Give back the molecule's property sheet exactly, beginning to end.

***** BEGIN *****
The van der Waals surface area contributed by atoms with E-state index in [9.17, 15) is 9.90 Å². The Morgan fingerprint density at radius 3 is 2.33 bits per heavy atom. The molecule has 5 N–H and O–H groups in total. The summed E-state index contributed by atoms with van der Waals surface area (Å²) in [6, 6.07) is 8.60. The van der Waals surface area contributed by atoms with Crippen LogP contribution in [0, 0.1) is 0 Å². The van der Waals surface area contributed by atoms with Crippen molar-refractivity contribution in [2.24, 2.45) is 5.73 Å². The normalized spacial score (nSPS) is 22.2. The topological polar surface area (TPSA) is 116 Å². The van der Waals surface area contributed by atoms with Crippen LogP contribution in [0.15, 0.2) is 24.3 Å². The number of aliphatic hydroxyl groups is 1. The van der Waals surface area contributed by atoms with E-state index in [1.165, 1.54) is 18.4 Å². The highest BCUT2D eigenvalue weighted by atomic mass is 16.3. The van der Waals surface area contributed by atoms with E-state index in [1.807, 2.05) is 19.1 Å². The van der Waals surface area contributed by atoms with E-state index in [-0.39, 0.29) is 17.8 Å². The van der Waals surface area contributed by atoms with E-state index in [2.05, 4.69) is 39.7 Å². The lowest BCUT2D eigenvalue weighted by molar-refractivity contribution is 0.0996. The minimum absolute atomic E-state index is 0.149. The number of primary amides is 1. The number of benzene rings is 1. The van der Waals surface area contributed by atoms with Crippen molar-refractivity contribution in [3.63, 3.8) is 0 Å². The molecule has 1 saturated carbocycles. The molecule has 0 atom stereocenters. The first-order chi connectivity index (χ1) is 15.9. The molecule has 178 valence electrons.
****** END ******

The van der Waals surface area contributed by atoms with E-state index in [9.17, 15) is 9.90 Å². The Morgan fingerprint density at radius 3 is 2.33 bits per heavy atom. The molecule has 5 N–H and O–H groups in total. The summed E-state index contributed by atoms with van der Waals surface area (Å²) in [6, 6.07) is 8.60. The van der Waals surface area contributed by atoms with Crippen LogP contribution in [0, 0.1) is 0 Å². The van der Waals surface area contributed by atoms with Crippen molar-refractivity contribution in [2.24, 2.45) is 5.73 Å². The normalized spacial score (nSPS) is 22.2. The topological polar surface area (TPSA) is 116 Å². The van der Waals surface area contributed by atoms with Crippen LogP contribution in [0.15, 0.2) is 24.3 Å². The number of aliphatic hydroxyl groups is 1. The van der Waals surface area contributed by atoms with E-state index in [1.165, 1.54) is 18.4 Å². The highest BCUT2D eigenvalue weighted by atomic mass is 16.3. The van der Waals surface area contributed by atoms with E-state index in [1.807, 2.05) is 19.1 Å². The van der Waals surface area contributed by atoms with E-state index in [-0.39, 0.29) is 17.8 Å². The van der Waals surface area contributed by atoms with E-state index in [2.05, 4.69) is 39.7 Å². The lowest BCUT2D eigenvalue weighted by molar-refractivity contribution is 0.0996. The minimum absolute atomic E-state index is 0.149. The number of primary amides is 1. The number of benzene rings is 1. The van der Waals surface area contributed by atoms with Crippen molar-refractivity contribution in [3.63, 3.8) is 0 Å². The molecule has 1 saturated carbocycles. The molecule has 0 atom stereocenters. The first-order chi connectivity index (χ1) is 15.9. The molecule has 178 valence electrons.